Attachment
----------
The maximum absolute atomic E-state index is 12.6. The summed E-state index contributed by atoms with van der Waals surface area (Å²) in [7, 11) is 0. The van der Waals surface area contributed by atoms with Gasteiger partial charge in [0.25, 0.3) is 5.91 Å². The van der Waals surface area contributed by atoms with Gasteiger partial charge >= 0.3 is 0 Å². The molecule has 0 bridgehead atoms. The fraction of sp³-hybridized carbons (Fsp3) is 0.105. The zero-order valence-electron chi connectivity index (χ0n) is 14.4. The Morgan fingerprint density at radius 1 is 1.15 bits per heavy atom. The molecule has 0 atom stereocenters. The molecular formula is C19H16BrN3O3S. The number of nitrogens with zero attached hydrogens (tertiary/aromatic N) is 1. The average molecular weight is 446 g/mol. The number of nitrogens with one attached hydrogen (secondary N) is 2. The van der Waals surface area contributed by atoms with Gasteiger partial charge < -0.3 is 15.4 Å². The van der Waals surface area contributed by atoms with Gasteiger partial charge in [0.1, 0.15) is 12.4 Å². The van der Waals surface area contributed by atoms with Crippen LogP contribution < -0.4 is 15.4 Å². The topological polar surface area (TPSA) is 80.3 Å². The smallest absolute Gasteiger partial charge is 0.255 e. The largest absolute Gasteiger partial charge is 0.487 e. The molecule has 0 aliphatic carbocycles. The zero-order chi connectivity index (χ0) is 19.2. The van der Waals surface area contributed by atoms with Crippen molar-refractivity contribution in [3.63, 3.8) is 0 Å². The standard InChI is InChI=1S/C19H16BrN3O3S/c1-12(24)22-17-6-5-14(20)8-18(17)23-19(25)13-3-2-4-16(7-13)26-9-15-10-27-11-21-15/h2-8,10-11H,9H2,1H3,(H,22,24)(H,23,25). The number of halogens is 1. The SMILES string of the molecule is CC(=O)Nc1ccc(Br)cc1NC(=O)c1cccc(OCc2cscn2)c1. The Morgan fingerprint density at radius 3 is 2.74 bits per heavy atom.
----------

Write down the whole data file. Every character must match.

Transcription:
The maximum absolute atomic E-state index is 12.6. The summed E-state index contributed by atoms with van der Waals surface area (Å²) in [7, 11) is 0. The van der Waals surface area contributed by atoms with Gasteiger partial charge in [0.25, 0.3) is 5.91 Å². The van der Waals surface area contributed by atoms with Gasteiger partial charge >= 0.3 is 0 Å². The molecule has 0 bridgehead atoms. The fraction of sp³-hybridized carbons (Fsp3) is 0.105. The zero-order valence-electron chi connectivity index (χ0n) is 14.4. The Morgan fingerprint density at radius 1 is 1.15 bits per heavy atom. The molecule has 0 atom stereocenters. The molecular formula is C19H16BrN3O3S. The number of nitrogens with zero attached hydrogens (tertiary/aromatic N) is 1. The average molecular weight is 446 g/mol. The number of nitrogens with one attached hydrogen (secondary N) is 2. The van der Waals surface area contributed by atoms with Gasteiger partial charge < -0.3 is 15.4 Å². The van der Waals surface area contributed by atoms with Gasteiger partial charge in [0.1, 0.15) is 12.4 Å². The van der Waals surface area contributed by atoms with Crippen LogP contribution < -0.4 is 15.4 Å². The topological polar surface area (TPSA) is 80.3 Å². The smallest absolute Gasteiger partial charge is 0.255 e. The largest absolute Gasteiger partial charge is 0.487 e. The molecule has 0 aliphatic carbocycles. The zero-order chi connectivity index (χ0) is 19.2. The van der Waals surface area contributed by atoms with Crippen molar-refractivity contribution in [3.63, 3.8) is 0 Å². The standard InChI is InChI=1S/C19H16BrN3O3S/c1-12(24)22-17-6-5-14(20)8-18(17)23-19(25)13-3-2-4-16(7-13)26-9-15-10-27-11-21-15/h2-8,10-11H,9H2,1H3,(H,22,24)(H,23,25). The number of halogens is 1. The SMILES string of the molecule is CC(=O)Nc1ccc(Br)cc1NC(=O)c1cccc(OCc2cscn2)c1. The Morgan fingerprint density at radius 3 is 2.74 bits per heavy atom.